Christian Liaigre: A New Direction in Mayfair

Mariane Dick

8 April 2017

Two years ago, Christian Liaigre embarked on an experimental venture and opened a second London showroom on Mayfair’s Conduit Street. Luxury London talks to UK managing director Asli Bohane about how the store has shaped the future of the brand.

This month marks two years since the second London-based Christian Liaigre showroom opened on the majestic corner where Conduit Street and Savile Row meet.

8 April 2017 | Mariane Dick

“The brand had grown a lot in the previous ten to 15 years, so the Mayfair store was a good addition to the first London shop in Fulham, which opened around 13 years ago,” says UK managing director Asli Bohane.

The design house was originally focused on large, commissioned projects when its founder Christian Liaigre launched the studio in 1985, closely followed by the opening of the first showroom in Paris in 1987. From then it grew relatively organically, according to Bohane, and Liaigre opened showrooms “wherever he thought would be nice”. Controversially, the 2015 Mayfair opening trialled a new retail driven direction for the brand.

“Having two locations creates two different atmospheres: because of the shape of the Mayfair showroom and the big windows, we can display our furniture on a larger scale as well as artwork and big accessories,” explains Bohane.

"Because of the shape of the Mayfair showroom and the big windows, we can display our furniture on a larger scale as well as artwork and big accessories”

Indeed, the Conduit Street showroom is a glorious, sunny space, and it looks as immaculate now as when it first opened. Bohane describes the Fulham branch as “more like a little home”, yet the Mayfair store evokes a similar cosiness, just on a larger scale. This ambience can be attributed to Christian Liaigre’s unconventional creative approach. Rather than releasing collections according to the regimented fashion seasons, the brand tends to develop new pieces from private projects and commissions.

Bohane leads me to the curved Safran sofa that was originally made for a yacht. The arc was included so that the chair would align neatly with the contours of the boat, however designers realised afterwards that this feature actually allows people to talk and engage more comfortably than the typical straight shape.

“I’d say the brand aesthetic is refined, simple, contemporary and classic. We always try to keep the lines very pure, it’s not about adding details just for the sake of adding them; functionality is very important,” says Bohane.

“Every bit of furniture is designed for a particular project so it’s very important for us to think about the way of life of our clients. The location is very much a part of the aesthetic.”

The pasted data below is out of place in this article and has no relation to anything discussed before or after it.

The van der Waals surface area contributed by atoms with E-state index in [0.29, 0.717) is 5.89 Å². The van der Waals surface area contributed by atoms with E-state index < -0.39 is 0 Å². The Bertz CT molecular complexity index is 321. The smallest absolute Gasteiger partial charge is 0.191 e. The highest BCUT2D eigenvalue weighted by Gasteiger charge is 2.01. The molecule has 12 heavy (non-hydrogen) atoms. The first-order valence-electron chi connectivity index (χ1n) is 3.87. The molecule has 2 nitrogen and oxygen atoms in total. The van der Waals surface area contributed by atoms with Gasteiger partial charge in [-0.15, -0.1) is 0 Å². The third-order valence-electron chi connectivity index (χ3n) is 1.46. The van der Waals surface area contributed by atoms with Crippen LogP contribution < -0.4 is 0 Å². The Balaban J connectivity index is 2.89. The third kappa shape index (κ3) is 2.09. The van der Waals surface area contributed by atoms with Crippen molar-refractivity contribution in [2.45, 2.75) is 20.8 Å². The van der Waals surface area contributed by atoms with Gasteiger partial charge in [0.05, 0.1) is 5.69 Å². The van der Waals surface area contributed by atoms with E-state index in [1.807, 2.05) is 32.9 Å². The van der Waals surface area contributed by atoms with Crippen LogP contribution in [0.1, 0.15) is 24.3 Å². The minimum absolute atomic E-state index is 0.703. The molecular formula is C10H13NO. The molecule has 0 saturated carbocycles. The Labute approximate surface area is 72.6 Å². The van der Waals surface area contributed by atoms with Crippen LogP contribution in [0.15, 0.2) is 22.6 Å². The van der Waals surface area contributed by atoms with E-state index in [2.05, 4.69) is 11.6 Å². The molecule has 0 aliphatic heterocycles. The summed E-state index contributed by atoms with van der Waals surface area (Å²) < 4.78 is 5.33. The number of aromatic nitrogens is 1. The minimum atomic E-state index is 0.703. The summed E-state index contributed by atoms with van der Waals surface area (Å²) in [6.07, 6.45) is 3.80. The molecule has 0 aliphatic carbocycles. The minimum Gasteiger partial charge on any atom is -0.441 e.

Bohane points out the Citron table lamp, another mainline piece that was initially designed for a yacht. Everything on the yacht was very square and boxy so the designer decided to introduce some curves to the scheme. One of the major considerations when creating pieces for boats is the weight, so to make it lighter the designer hollowed out the base, resulting in a simple yet striking shape.

“It works beautifully,” says Bohane. “The amazing thing about our products is that they seem so simple, even if you don’t necessarily know the details and the reason why a certain shape is there.”

“It is, in a way, sustainable by nature – we design pieces to last forever”

In addition to functionality, sustainability is a significant characteristic of the Christian Liaigre house. The founder grew up in the countryside, which inspired him to work with earthy materials such as wood and bronze: “It is, in a way, sustainable by nature – we design pieces to last forever,” says Bohane.

The brand’s quality craftsmanship and careful design process mean that very little is removed from the collection: it keeps growing and expanding, much like a home. While the larger Mayfair space can show off big pieces and arrangements, smaller objects are now filling the shelves too, in order to cater for the new breed of customer that this location attracts. These are clients that, according to Bohane, “often want to take something with them”. In fact, the Conduit Street showroom has prompted the development of a new accessories line that will be revealed sporadically throughout the year, launching with the Hugo lacquer trays which have been designed to fit snugly on the arm of a sofa.

“London is the international place, so it appeals to all of our international clients. They might also go to Paris and New York, but if they come to London they will come to Mayfair, not Fulham,” says Bohane. “London was the first city where we tried the second showroom as a real strategy to see how it would work, and it’s been a great idea,” says Bohane.

The Mayfair experiment has certainly paid off. Now all eyes are on Paris and New York.

52 Conduit Street, W1S,